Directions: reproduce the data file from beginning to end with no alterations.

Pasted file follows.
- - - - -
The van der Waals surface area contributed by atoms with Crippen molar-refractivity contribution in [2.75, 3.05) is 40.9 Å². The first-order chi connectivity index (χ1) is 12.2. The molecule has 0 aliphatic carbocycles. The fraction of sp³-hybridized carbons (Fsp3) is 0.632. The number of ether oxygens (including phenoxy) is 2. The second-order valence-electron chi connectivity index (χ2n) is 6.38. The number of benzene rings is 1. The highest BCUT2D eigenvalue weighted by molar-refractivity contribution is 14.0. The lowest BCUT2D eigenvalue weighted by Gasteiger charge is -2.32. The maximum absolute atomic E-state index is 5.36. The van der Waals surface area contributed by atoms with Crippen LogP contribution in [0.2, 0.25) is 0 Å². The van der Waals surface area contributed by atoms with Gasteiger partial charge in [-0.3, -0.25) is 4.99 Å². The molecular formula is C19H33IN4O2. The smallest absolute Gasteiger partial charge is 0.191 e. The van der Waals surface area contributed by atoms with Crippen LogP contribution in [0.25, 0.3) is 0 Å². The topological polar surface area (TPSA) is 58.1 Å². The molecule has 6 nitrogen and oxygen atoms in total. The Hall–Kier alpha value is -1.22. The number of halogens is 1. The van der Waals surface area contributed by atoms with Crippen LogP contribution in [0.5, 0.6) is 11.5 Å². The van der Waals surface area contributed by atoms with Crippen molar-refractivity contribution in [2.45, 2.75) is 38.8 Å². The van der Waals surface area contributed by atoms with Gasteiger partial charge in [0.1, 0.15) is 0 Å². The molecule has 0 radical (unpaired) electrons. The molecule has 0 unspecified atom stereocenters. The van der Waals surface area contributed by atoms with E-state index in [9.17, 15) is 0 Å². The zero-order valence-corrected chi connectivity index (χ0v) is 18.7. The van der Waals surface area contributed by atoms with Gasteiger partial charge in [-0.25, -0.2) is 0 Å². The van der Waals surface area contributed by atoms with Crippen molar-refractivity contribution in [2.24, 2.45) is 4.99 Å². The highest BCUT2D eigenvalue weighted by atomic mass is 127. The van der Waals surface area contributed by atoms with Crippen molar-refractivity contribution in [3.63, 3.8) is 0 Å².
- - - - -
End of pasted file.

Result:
The van der Waals surface area contributed by atoms with Crippen molar-refractivity contribution in [2.75, 3.05) is 40.9 Å². The first-order chi connectivity index (χ1) is 12.2. The molecule has 0 aliphatic carbocycles. The fraction of sp³-hybridized carbons (Fsp3) is 0.632. The number of ether oxygens (including phenoxy) is 2. The second-order valence-electron chi connectivity index (χ2n) is 6.38. The number of benzene rings is 1. The highest BCUT2D eigenvalue weighted by molar-refractivity contribution is 14.0. The lowest BCUT2D eigenvalue weighted by Gasteiger charge is -2.32. The maximum absolute atomic E-state index is 5.36. The van der Waals surface area contributed by atoms with Crippen LogP contribution in [0.2, 0.25) is 0 Å². The van der Waals surface area contributed by atoms with Gasteiger partial charge in [-0.3, -0.25) is 4.99 Å². The molecular formula is C19H33IN4O2. The smallest absolute Gasteiger partial charge is 0.191 e. The van der Waals surface area contributed by atoms with Crippen LogP contribution in [0.25, 0.3) is 0 Å². The topological polar surface area (TPSA) is 58.1 Å². The molecule has 6 nitrogen and oxygen atoms in total. The Hall–Kier alpha value is -1.22. The number of halogens is 1. The van der Waals surface area contributed by atoms with Crippen LogP contribution in [0.5, 0.6) is 11.5 Å². The van der Waals surface area contributed by atoms with Crippen molar-refractivity contribution in [2.45, 2.75) is 38.8 Å². The van der Waals surface area contributed by atoms with Gasteiger partial charge in [0.1, 0.15) is 0 Å². The molecule has 0 radical (unpaired) electrons. The molecule has 0 unspecified atom stereocenters. The van der Waals surface area contributed by atoms with E-state index in [9.17, 15) is 0 Å². The zero-order valence-corrected chi connectivity index (χ0v) is 18.7. The van der Waals surface area contributed by atoms with Gasteiger partial charge in [-0.25, -0.2) is 0 Å². The van der Waals surface area contributed by atoms with Crippen molar-refractivity contribution in [2.24, 2.45) is 4.99 Å². The highest BCUT2D eigenvalue weighted by atomic mass is 127. The van der Waals surface area contributed by atoms with Crippen molar-refractivity contribution in [3.63, 3.8) is 0 Å².